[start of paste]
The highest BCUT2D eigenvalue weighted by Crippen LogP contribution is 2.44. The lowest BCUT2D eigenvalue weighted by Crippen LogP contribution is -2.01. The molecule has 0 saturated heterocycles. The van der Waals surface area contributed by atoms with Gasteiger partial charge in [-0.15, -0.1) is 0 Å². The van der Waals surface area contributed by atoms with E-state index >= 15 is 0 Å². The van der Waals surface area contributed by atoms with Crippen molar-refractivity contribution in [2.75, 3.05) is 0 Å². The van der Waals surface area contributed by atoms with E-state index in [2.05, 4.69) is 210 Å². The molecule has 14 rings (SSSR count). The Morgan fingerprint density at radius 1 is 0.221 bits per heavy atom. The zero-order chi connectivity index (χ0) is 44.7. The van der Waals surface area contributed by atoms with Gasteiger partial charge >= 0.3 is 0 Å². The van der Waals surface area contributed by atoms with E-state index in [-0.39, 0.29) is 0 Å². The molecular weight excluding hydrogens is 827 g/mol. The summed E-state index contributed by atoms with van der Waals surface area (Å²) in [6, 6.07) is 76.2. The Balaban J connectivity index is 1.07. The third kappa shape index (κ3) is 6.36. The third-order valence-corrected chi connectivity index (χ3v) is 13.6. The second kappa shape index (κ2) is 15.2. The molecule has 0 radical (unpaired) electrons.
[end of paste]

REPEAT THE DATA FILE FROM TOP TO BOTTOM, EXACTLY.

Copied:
The highest BCUT2D eigenvalue weighted by Crippen LogP contribution is 2.44. The lowest BCUT2D eigenvalue weighted by Crippen LogP contribution is -2.01. The molecule has 0 saturated heterocycles. The van der Waals surface area contributed by atoms with Gasteiger partial charge in [-0.15, -0.1) is 0 Å². The van der Waals surface area contributed by atoms with E-state index >= 15 is 0 Å². The van der Waals surface area contributed by atoms with Crippen molar-refractivity contribution in [2.75, 3.05) is 0 Å². The van der Waals surface area contributed by atoms with E-state index in [2.05, 4.69) is 210 Å². The molecule has 14 rings (SSSR count). The Morgan fingerprint density at radius 1 is 0.221 bits per heavy atom. The zero-order chi connectivity index (χ0) is 44.7. The van der Waals surface area contributed by atoms with Gasteiger partial charge >= 0.3 is 0 Å². The van der Waals surface area contributed by atoms with E-state index in [-0.39, 0.29) is 0 Å². The molecular weight excluding hydrogens is 827 g/mol. The summed E-state index contributed by atoms with van der Waals surface area (Å²) in [6, 6.07) is 76.2. The Balaban J connectivity index is 1.07. The third kappa shape index (κ3) is 6.36. The third-order valence-corrected chi connectivity index (χ3v) is 13.6. The second kappa shape index (κ2) is 15.2. The molecule has 0 radical (unpaired) electrons.